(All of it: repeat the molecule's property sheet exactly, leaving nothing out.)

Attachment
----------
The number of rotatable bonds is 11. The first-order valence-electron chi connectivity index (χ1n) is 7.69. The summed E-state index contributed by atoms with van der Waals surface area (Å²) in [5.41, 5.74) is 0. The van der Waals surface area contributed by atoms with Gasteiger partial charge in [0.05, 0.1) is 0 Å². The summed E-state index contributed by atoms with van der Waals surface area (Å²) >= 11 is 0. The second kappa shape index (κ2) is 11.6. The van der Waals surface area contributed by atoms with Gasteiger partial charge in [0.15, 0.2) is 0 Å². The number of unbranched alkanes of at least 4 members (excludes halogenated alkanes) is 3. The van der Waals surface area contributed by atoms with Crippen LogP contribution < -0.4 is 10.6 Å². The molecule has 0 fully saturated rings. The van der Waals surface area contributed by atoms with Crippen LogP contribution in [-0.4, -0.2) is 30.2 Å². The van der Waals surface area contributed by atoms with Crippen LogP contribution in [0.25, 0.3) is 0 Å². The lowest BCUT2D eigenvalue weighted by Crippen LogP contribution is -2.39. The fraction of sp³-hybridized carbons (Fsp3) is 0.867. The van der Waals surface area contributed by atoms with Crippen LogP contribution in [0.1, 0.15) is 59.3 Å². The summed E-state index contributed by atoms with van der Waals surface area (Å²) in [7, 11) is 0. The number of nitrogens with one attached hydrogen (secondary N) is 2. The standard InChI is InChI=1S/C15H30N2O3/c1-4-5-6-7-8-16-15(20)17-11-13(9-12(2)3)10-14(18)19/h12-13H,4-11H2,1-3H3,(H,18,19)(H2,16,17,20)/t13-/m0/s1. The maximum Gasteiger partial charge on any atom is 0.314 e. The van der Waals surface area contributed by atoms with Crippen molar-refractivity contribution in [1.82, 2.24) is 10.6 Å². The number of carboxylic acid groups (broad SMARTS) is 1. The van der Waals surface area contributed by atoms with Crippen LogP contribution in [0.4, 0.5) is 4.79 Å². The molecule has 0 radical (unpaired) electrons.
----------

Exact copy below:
The number of rotatable bonds is 11. The first-order valence-electron chi connectivity index (χ1n) is 7.69. The summed E-state index contributed by atoms with van der Waals surface area (Å²) in [5.41, 5.74) is 0. The van der Waals surface area contributed by atoms with Gasteiger partial charge in [0.05, 0.1) is 0 Å². The summed E-state index contributed by atoms with van der Waals surface area (Å²) >= 11 is 0. The second kappa shape index (κ2) is 11.6. The van der Waals surface area contributed by atoms with Gasteiger partial charge in [0.15, 0.2) is 0 Å². The number of unbranched alkanes of at least 4 members (excludes halogenated alkanes) is 3. The van der Waals surface area contributed by atoms with Crippen LogP contribution < -0.4 is 10.6 Å². The molecule has 0 fully saturated rings. The van der Waals surface area contributed by atoms with Crippen LogP contribution in [-0.4, -0.2) is 30.2 Å². The van der Waals surface area contributed by atoms with Crippen LogP contribution in [0.25, 0.3) is 0 Å². The lowest BCUT2D eigenvalue weighted by Crippen LogP contribution is -2.39. The fraction of sp³-hybridized carbons (Fsp3) is 0.867. The van der Waals surface area contributed by atoms with Crippen LogP contribution in [0.1, 0.15) is 59.3 Å². The summed E-state index contributed by atoms with van der Waals surface area (Å²) in [7, 11) is 0. The number of nitrogens with one attached hydrogen (secondary N) is 2. The standard InChI is InChI=1S/C15H30N2O3/c1-4-5-6-7-8-16-15(20)17-11-13(9-12(2)3)10-14(18)19/h12-13H,4-11H2,1-3H3,(H,18,19)(H2,16,17,20)/t13-/m0/s1. The maximum Gasteiger partial charge on any atom is 0.314 e. The van der Waals surface area contributed by atoms with Crippen molar-refractivity contribution in [1.82, 2.24) is 10.6 Å². The number of carboxylic acid groups (broad SMARTS) is 1. The van der Waals surface area contributed by atoms with Crippen LogP contribution in [0.4, 0.5) is 4.79 Å². The molecule has 0 radical (unpaired) electrons.